Monday, October 13, 2008

10/21: The Bottom

Let's cut to the chase. On Oct 21, somebody A will have to pay somebody B $C in cash to settle CDS on Lehman. Estimates on C range from 100 billion to 600 billion (a recent DTCC press release claims that the total net payment on Lehamn CDS is only $6B but I'll write about how misleading that is later). Group A will almost certainly include AIG, the biggest net seller of CDS, and many hedge funds, who have been using CDS selling as their cheap (HA!) financing source for the past few years. Besides single-name CDS specifically on Lehman, other credit derivatives such as CMCDS, CDS options, or Nth to Defaults, CDX indices and bespoke CDOs with Lehman in it will also settle, partially or in full.

This will be arguably the biggest cash-exchange day in human history to date. I don't care how much tax-payer's money the government will use to bail them out, somebody will fail.

Group B includes two types. One has Lehman bonds. They will be made whole by the settlement although Lehman bonds changed hands at 8.625 cents on the dollar at today's auction. The other doesn't have Lehman bonds. They bought naked CDS on Lehman. They will have a HUGE windfall -- for every dollar notional, they'll get over 91 cents. If they could collect, that is.

Back to the more immediate concern. Who is A?

You could pore over the CreditFixings' auction info and guess. I think a lot of people did just that Friday. They pounced on MS, GS, CS, and DB, who happen to be the biggest Physical Settlement Sellers (meaning they sold CDS on Lehman). JPM shot up the whole day, which happens to be the biggest buyer.

But I don't know how productive this guessing game is. The dealers could be placing orders and requests for their hedge fund clients. Short of serious insider info, there's no way of knowing how much of those requests are for themselves vs clients. More importantly, physical settlement will almost certainly be just a small portion of the overall settlement size. Today's auction had $5.7B sell orders. Cash settlement will most likely be at least 10, maybe 100 times bigger than that. People learned the lesson from Delphi. Furthermore, it'd be very unusual for banks to have a huge net position on CDS, with the possible exception being their proprietary desks and funds. Again, most likely suspects are AIG and hedge funds.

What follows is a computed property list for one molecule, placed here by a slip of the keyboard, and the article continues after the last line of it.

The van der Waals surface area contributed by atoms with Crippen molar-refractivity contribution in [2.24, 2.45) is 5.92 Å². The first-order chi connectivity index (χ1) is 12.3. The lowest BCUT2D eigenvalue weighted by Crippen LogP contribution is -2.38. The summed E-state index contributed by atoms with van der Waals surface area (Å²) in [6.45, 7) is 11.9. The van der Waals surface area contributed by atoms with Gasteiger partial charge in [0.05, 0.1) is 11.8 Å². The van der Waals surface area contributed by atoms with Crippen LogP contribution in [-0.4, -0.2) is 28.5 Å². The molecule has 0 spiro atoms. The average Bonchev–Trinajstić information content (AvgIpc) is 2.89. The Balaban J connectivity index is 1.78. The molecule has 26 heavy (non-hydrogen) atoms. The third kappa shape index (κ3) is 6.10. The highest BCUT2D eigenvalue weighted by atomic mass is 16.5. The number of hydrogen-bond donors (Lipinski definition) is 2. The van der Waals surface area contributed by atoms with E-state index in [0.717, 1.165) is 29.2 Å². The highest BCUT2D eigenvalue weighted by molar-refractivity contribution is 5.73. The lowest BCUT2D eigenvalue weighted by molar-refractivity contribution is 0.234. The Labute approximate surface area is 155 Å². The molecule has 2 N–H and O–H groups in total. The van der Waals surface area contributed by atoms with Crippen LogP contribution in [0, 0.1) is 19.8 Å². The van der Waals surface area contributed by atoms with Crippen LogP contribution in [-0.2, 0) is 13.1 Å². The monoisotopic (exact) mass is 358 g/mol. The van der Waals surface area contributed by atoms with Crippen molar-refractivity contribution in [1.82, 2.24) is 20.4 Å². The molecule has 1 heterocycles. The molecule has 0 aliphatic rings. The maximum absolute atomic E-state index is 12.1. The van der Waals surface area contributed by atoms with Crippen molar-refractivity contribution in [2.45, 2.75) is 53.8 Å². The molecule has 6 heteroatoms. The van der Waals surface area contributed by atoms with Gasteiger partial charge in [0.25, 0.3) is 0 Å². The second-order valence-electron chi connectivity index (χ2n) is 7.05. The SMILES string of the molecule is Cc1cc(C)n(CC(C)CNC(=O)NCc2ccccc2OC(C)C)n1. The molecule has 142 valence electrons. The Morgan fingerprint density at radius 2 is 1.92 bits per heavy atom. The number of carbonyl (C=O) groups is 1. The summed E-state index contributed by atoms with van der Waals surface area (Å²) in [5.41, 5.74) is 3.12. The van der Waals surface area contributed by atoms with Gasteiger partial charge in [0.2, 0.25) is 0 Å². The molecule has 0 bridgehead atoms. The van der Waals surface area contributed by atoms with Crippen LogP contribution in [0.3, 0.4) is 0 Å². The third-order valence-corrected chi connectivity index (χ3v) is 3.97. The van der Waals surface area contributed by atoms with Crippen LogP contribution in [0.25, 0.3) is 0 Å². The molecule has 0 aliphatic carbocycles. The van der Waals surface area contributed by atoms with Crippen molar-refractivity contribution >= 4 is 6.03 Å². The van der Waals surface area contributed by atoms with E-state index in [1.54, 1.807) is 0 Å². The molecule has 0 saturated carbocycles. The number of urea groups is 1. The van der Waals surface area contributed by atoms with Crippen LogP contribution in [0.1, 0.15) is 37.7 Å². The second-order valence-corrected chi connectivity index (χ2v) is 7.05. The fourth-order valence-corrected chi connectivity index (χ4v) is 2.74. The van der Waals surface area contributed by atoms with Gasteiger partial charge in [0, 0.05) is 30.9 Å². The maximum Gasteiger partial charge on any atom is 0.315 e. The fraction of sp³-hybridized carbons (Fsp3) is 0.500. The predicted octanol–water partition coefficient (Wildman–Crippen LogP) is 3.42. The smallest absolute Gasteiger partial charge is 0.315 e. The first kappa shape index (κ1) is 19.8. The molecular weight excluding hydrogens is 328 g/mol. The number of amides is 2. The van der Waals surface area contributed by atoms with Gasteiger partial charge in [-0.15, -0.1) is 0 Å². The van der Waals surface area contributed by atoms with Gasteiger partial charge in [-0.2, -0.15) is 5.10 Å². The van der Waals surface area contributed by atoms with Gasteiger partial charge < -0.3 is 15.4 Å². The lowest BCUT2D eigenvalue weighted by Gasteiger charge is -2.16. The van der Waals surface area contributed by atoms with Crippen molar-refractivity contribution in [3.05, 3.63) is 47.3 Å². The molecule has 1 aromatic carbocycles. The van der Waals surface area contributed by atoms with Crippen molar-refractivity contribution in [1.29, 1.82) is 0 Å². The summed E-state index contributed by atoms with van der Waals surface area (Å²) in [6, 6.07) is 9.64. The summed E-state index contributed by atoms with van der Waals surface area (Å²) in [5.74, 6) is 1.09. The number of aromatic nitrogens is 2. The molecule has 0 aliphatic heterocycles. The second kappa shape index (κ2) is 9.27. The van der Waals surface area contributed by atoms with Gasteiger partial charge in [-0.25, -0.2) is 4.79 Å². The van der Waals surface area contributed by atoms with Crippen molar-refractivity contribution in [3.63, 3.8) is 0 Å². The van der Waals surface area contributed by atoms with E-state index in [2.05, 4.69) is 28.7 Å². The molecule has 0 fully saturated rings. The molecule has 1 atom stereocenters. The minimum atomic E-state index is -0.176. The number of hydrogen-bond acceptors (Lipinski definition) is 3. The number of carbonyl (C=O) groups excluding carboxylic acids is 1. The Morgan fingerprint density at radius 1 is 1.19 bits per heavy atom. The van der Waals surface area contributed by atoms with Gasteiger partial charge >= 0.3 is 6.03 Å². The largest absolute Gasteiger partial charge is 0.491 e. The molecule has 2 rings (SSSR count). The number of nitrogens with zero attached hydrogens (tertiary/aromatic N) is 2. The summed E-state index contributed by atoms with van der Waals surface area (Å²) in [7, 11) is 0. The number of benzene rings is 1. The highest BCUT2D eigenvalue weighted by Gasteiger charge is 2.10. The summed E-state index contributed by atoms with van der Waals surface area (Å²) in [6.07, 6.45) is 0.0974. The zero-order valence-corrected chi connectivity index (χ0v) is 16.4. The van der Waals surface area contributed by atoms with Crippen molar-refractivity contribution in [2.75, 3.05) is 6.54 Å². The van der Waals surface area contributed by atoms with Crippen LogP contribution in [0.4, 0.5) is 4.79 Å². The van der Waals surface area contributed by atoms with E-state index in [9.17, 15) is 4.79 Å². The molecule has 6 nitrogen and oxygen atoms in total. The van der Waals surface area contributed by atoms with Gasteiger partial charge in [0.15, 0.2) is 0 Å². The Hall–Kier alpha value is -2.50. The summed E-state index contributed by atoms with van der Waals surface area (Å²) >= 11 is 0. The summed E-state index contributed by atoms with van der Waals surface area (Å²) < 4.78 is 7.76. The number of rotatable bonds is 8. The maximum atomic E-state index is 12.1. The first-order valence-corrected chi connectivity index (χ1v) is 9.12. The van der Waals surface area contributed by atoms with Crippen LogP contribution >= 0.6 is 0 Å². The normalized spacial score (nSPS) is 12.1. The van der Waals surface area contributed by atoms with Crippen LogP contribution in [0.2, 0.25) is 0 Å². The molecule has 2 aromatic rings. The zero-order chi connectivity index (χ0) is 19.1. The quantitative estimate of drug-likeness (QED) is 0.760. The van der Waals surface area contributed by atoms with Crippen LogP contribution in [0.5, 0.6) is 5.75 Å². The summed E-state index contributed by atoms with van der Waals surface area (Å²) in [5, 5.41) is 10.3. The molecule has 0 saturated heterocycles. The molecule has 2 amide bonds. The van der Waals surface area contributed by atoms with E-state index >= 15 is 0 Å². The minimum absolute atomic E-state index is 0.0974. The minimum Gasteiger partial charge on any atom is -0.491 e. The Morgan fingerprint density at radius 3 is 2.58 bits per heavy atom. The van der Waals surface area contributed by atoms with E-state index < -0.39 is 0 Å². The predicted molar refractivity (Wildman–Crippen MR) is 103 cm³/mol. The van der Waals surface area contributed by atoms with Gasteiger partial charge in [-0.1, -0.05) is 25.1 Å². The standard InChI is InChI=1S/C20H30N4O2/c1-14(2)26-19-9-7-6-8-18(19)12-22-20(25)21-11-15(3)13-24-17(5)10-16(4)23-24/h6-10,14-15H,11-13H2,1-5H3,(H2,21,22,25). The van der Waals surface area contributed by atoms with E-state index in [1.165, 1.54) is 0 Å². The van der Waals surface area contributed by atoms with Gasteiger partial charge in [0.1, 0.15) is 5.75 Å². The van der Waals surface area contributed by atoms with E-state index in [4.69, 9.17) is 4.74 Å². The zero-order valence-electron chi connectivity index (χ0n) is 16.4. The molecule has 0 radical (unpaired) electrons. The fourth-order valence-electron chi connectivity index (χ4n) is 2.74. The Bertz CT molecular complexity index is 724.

Now you know what the government bailout of AIG is for, the initial $85B and then the additional $37.8B (suspiciously precise isn't it?). Don't be surprised if the number goes up again before 10/21. Will tax-payers get the money back after 10/21? Fat chance. Is the money really for saving AIG or making sure others who bought CDS on Lehman will get their windfall? Take your pick.

On to hedge funds. They knew how much they would need to pay since Lehman bankruptcy. Reportedly JPM, GS, and MS have issued massive margin calls to their hedge fund clients, which is consistent with their sell requests (except JPM who, being the clearing bank for Lehman, may have bought protection) at the ISDA auction and my suspicion that a big part of their requests are on behalf of their clients. Some hedge funds are forced to cash out. And since Thursday some apparently went shorting in desperation, trying to make a quick buck before the doomsday. The 900 point surge Friday 3PM in half an hour showed how nervous and desperate they are.